“Beloved, if God so loved us, we also ought to love one another.”
This is the sixth and last time John uses “beloved” for his readers. John loved his readers, and God loved John’s readers as well.
if God so [in this manner] loved us,
God’s example of love should set an example for the believer’s love for Christians. The “if” in the Greek assumes that John’s readers agreed with the reality of God’s love for them. This “if” or better, “since” refers back to verse ten.
1 Jn 4:10, “In this is love, not that we loved God, but that He loved us and sent His Son to be the propitiation for our sins.”
The word “so” is just as broad as John 3:16. How robust, how strong is God’s love in sending His Son to die for us? There is no way to measure it. Nothing men did or said about God changed God’s love for them.
Christians stand under a moral necessity to love like they are loved.
Nothing men did or said about God changed God’s love for them. Jesus cried out on the cross, “Father forgive them; for they know not what they do!” (Lu 23:34). This is not a normal operating procedure for love; this is divine love.
If we clearly see the extent of Jesus’ love on the cross for us, we cannot help but love fellow Christians. Jesus loved us when we were not lovely, so we should love Christians who are not lovely. This is not an easy task because some Christians are jerks. Jesus sacrificed Himself for sinners, not saints. This is radical love. It is easy to love attractive and likable people but not very easy to love unattractive people with human love; it requires divine love.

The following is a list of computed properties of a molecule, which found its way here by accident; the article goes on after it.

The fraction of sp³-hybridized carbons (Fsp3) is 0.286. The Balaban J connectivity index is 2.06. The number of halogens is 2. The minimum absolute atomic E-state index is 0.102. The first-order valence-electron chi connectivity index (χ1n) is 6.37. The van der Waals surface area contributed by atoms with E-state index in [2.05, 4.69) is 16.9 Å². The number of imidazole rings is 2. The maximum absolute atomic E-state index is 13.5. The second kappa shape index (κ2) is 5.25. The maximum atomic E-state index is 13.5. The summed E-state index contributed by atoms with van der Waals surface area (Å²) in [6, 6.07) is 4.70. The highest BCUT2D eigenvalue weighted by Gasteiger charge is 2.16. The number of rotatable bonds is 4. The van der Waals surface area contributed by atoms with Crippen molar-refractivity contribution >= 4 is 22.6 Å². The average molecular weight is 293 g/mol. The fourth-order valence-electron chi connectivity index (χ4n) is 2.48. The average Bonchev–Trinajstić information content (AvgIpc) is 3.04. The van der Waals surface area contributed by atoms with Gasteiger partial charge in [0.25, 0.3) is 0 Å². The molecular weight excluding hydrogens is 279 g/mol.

Radical love requires the presence of God’s love in us. We need to be born spiritually to have the capacity to love like this. Unless we possess God’s life, we cannot live like Him. Unless we know something about God’s love, we cannot love like Him. All other love falls short of divine self-sacrificing love. We love with the attitude of a sinner saved by grace, “I do not deserve God’s love, but He loved me anyway. My fellow Christian does not deserve my love, but I love him anyway.”
This kind of love does not love on the surface. It does not give the appearance of love but loves whether anyone sees our love or not. This is a love beyond natural faculty. This love does not cut people down but endures their idiosyncrasies. People with God’s life can love with God’s love.
All lame excuses for not loving others will not stand the scrutiny of God’s unconditional, unalterable, inimitable love for sinners. Operating under this kind of love, we cannot say, “I can’t love that jerk. If you knew him as I know him, you would see why I can’t love him.” God loved us with all our sins, quirks, distortions, and rationalization, so we should love those with the same failures. Lame imitations cannot fake this kind of love.